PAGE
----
The Last Dinosaur
The Last Dinosaur was a 1977 American-Japanese co-production that starred Richard Boone as a tired, over-the-hill big game hunter named Masten Thrust, who goes on one final hunting expedition to kill the greatest predator that ever lived: Tyrannosaurus Rex. The film's title has a dual meaning, referring both to the T-Rex and to Thrust himself, whose breed of great white hunter adventurer is going extinct.
The following firearms were used in the film The Last Dinosaur:
Masten Thrust's (Richard Boone) hunting rifle of choice is a Remington 700 with added front sight. It is only carried and used briefly before jamming. Bizarrely, actor Boone continuously works the rifle's bolt for a dramatic gun cock before firing a round, something a trained hunter like Thrust shouldn't do. Strangest of all is that when the weapon finally jams up, Thrust throws it away instead of keeping it and attempting to clear the jam. Later, though, he recovers the rifle, but not to clear the jam; instead he cannibalizes the rifle's scope to use on a homemade crossbow.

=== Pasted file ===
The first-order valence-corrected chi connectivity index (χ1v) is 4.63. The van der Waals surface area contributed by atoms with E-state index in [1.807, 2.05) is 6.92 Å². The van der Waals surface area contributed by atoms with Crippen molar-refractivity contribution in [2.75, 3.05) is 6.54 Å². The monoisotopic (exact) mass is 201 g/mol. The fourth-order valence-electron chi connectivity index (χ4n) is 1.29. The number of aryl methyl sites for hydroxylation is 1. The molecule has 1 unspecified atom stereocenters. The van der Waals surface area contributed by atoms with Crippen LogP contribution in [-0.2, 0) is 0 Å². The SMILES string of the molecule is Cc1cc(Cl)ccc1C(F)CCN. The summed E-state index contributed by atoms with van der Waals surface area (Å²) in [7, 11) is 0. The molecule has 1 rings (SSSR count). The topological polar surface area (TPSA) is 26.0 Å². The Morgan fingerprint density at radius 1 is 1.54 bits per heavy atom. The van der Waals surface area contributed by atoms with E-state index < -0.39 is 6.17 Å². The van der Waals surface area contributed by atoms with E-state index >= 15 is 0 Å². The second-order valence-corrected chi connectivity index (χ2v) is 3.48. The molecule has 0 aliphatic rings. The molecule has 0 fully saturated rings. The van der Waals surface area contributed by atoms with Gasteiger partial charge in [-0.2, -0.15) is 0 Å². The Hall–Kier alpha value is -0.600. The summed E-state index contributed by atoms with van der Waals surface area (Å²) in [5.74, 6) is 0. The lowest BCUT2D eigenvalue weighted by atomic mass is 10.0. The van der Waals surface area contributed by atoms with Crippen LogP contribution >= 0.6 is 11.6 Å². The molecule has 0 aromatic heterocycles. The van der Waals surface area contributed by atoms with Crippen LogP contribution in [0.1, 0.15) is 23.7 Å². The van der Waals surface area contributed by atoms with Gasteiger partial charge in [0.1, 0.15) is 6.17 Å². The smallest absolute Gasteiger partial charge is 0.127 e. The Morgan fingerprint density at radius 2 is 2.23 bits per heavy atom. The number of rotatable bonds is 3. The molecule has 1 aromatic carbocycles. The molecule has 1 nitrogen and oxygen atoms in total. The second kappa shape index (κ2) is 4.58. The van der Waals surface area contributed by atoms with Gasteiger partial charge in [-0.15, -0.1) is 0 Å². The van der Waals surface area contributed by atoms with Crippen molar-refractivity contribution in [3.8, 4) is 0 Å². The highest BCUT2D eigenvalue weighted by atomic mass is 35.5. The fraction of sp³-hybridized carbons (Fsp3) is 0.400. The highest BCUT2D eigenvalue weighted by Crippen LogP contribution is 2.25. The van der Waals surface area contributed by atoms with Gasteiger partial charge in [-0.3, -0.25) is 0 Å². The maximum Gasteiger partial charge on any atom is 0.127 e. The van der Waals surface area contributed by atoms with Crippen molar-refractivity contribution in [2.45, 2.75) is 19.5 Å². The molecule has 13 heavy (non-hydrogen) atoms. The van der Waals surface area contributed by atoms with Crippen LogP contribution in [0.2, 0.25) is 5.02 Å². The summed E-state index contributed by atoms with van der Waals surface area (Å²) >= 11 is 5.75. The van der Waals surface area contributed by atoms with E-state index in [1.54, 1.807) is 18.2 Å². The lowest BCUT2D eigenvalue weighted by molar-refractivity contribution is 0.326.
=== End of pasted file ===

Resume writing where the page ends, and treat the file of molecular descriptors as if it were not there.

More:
After throwing away his rifle, Thrust constructs a makeshift crossbow out of a piece of wood, some spring steel for the bow and various other items, using sharpened metal tent pegs for arrows. Later he augments it with the scope from his discarded rifle. He uses the crossbow to kill a caveman and later ineffectually against the Tyrannosaurus.
Bonus - Gold Bullet
At the beginning of the film, Thrust gives a solid gold bullet to a girlfriend as a present.